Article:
|The first excerpt represents the past or something you must release, and is drawn from Black Beauty by Anna Sewell:
and toss up his tail and gallop away at full speed, then round and back again
with a snort to his companions -- I say it is hard never to have
a bit more liberty to do as you like. Sometimes, when I have had
less exercise than usual, I have felt so full of life and spring
that when John has taken me out to exercise I really could not keep quiet;
do what I would, it seemed as if I must jump, or dance, or prance,
and many a good shake I know I must have given him, especially at the first;
but he was always good and patient.
"Steady, steady, my boy," he would say; "wait a bit,
and we will have a good swing, and soon get the tickle out of your feet."
Then as soon as we were out of the village, he would give me a few miles
|The second excerpt represents the present or the deciding factor of the moment, and is drawn from The Deserted Woman by Honore de Balzac:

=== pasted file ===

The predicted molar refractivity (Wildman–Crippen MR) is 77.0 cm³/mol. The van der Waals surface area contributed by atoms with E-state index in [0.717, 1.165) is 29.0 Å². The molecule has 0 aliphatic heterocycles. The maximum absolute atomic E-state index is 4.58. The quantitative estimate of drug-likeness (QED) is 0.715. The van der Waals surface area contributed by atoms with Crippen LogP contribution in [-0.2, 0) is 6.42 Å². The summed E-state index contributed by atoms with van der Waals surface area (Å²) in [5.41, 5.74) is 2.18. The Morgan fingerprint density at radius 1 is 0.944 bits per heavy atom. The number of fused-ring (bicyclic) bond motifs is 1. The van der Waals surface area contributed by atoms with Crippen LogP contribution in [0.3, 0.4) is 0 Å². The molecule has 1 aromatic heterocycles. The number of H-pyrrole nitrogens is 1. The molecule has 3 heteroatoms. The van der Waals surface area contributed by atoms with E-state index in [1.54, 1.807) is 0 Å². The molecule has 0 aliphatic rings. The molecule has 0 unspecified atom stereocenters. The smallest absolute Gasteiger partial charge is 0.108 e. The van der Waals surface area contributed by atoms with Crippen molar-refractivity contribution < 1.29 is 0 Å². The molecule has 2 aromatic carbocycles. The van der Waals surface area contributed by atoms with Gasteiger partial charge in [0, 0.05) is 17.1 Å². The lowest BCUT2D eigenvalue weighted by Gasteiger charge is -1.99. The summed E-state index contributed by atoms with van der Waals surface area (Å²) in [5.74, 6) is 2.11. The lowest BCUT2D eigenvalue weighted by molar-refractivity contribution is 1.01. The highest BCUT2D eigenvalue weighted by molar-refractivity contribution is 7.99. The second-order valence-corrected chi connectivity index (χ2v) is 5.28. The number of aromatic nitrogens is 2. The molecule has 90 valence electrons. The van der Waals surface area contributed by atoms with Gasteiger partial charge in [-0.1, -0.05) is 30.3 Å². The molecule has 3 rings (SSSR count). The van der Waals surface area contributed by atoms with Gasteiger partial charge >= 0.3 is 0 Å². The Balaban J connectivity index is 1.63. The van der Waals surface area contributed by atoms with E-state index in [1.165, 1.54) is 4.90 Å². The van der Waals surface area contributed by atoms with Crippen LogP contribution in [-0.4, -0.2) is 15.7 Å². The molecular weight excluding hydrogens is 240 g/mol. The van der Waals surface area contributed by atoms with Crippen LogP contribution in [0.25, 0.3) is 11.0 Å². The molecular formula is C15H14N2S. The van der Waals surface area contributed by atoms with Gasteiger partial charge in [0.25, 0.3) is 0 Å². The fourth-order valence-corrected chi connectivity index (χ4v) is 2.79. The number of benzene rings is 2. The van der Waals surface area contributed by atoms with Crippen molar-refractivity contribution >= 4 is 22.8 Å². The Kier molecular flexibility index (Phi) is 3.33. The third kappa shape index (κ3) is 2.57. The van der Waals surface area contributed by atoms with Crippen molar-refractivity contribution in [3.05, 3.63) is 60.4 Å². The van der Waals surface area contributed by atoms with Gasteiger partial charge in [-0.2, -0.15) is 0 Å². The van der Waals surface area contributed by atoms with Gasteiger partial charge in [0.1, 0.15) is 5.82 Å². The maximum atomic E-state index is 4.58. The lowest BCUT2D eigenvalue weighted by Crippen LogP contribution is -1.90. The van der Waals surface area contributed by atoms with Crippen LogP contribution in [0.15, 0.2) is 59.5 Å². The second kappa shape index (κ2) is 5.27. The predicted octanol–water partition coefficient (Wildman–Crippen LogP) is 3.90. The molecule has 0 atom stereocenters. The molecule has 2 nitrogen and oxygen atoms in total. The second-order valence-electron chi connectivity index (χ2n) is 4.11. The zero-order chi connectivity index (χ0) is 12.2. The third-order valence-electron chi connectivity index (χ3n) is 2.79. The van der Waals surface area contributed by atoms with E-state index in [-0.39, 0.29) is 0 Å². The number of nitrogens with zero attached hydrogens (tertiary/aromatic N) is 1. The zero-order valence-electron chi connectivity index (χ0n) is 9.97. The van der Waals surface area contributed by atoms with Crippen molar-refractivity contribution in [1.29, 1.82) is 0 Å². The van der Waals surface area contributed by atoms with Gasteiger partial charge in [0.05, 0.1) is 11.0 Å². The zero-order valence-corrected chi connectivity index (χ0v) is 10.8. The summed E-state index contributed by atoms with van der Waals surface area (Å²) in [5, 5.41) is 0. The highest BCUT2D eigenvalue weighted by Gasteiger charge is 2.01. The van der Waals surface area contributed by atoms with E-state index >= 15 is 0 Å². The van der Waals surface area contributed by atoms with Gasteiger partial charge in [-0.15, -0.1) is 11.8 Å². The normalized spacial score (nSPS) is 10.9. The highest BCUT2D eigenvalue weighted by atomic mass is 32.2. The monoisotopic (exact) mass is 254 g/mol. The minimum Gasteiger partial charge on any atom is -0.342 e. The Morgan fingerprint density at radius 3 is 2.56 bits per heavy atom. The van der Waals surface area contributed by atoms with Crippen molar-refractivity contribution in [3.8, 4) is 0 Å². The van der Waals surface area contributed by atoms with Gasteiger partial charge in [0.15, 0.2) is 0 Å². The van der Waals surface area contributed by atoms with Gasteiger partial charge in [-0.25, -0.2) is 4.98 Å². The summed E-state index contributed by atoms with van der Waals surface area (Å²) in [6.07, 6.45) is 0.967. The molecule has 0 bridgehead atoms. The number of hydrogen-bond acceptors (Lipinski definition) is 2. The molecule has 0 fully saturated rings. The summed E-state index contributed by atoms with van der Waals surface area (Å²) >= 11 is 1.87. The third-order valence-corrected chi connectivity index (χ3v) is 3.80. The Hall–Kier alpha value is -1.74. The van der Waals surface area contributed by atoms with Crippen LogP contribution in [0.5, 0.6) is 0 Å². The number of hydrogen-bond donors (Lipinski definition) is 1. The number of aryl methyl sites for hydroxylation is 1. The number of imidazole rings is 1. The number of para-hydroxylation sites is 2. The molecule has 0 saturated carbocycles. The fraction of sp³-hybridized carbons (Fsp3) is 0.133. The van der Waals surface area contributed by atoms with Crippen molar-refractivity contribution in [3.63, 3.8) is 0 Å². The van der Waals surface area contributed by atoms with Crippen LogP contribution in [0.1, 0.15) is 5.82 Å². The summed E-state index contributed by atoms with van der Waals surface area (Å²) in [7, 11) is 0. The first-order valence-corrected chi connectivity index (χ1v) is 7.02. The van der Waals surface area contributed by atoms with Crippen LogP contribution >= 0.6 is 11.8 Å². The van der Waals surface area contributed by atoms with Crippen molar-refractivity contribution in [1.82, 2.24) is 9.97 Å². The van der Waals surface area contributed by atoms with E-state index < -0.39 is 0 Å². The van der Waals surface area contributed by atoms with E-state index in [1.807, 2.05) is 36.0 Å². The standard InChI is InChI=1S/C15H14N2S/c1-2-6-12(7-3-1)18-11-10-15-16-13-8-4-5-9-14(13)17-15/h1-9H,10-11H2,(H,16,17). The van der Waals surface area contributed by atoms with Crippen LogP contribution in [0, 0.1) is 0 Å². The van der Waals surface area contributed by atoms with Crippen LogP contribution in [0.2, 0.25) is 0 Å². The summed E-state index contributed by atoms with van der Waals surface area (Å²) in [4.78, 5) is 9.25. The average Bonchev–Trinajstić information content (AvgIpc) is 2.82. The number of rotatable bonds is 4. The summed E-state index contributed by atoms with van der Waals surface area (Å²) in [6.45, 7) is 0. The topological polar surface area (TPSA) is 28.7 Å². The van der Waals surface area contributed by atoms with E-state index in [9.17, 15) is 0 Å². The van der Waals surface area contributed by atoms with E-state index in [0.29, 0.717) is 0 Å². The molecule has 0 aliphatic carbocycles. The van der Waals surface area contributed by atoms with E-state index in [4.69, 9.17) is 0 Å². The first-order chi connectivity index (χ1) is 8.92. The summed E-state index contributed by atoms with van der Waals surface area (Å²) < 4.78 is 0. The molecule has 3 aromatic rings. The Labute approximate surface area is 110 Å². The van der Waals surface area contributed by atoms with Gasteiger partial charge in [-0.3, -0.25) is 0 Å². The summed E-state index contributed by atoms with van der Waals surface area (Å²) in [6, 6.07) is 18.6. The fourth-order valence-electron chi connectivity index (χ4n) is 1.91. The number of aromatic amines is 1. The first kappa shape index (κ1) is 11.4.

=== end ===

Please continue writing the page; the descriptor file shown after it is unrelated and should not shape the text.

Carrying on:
lavishes them upon us. It is this wonderful response of one nature to
another, this religious belief, this certainty of finding peculiar or
excessive happiness in the presence of one we love, that accounts in
part for perdurable attachments and long-lived passion. If a woman
possesses the genius of her sex, love never comes to be a matter of
use and wont. She brings all her heart and brain to love, clothes her
tenderness in forms so varied, there is such art in her most natural
moments, or so much nature in her art, that in absence her memory is
almost as potent as her presence. All other women are as shadows
compared with her. Not until we have lost or known the dread of losing
a love so vast and glorious, do we prize it at its just worth. And if
|The third excerpt represents the future or something you must embrace, and is drawn from Frances Waldeaux by Rebecca Davis:
made ready to leave the room.
"If the pain returns, here is the powder of morphia,
mixed, within madame's reach," she said.
Frances came close to the door.
"And if it continues?" asked Lisa.
"Let monsieur call me. I would not trust him to measure
a powder," Colette said, laughing. "It is too dangerous.
He is not used to it--like me."
Mrs. Waldeaux saw her lay a paper package on a shelf.
"I will pray that the pain will not return," the girl
said. "But if it does, let monsieur knock at my door.